The twentieth century seemed destined according to one art historian, to become not an age of reason, but a visual age in which images would afford more enlightenment and intellectual pleasure than the written or spoken word. Writing in 1948, Fritz Saxl was referring not only to the rise of cinematic art, but also to a major transformation in the way his predecessors had begun to view culture in
general-as a process of image-making. In The Survival of Images, Louis Rose offers an engaging exploration of these changes as they occurred in three key areas of inquiry at the turn of the century: art history, classics, and the emerging field of psychoanalysis.
Approaching all three fields as cultural sciences, Rose compares their shared interests in cultural surfaces and depths, in what is evident and what is hidden. In all three, he reveals a rudimental concern with the links among image, drama, and movement. On the one hand, art historians, classicists, and psychoanalysts sought to relate the creations of artists to the products of collective cultural enactments such as ritual and theater. On the other, they explored the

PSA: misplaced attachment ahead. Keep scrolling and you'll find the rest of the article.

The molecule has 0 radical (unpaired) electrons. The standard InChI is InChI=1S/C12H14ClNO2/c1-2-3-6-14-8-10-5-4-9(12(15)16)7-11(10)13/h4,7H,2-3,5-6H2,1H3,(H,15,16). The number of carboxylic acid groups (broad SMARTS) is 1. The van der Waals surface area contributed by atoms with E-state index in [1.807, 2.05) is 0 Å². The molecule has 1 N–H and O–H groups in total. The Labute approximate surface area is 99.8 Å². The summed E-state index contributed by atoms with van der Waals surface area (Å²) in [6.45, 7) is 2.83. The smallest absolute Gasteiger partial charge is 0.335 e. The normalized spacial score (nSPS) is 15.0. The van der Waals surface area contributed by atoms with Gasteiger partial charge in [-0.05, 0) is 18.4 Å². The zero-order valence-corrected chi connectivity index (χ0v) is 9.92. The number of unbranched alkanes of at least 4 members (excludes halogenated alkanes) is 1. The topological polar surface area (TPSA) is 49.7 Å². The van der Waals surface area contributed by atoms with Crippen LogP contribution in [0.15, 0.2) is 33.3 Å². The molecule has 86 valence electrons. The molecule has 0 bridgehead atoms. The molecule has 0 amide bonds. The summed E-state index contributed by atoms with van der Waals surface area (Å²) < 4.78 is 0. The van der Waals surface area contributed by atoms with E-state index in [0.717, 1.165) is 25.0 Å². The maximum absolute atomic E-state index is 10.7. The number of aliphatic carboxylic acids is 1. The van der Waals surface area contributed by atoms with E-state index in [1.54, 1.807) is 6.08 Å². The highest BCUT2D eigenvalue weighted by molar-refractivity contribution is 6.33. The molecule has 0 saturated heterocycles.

creative and psychological process by which mental images became translated into visual pictures conveying life and motion.
Rose focuses on an influential circle of thinkers who interpreted art and the psyche, including Sigmund Freud, art historian Aby Warburg (founder of the Warburg Library of Cultural Science), classicist Emanuel Loewy (also a friend of Freud), Warburg's successor, Fritz Saxl, and art historian-turned psychoanalyst Ernst Kris (student of Freud and Loewy). Discussing each one's endeavors within a historically rich context, The Survival of Images offers penetrating insights into the concepts and methods that would animate the study of culture for much of the twentieth century.
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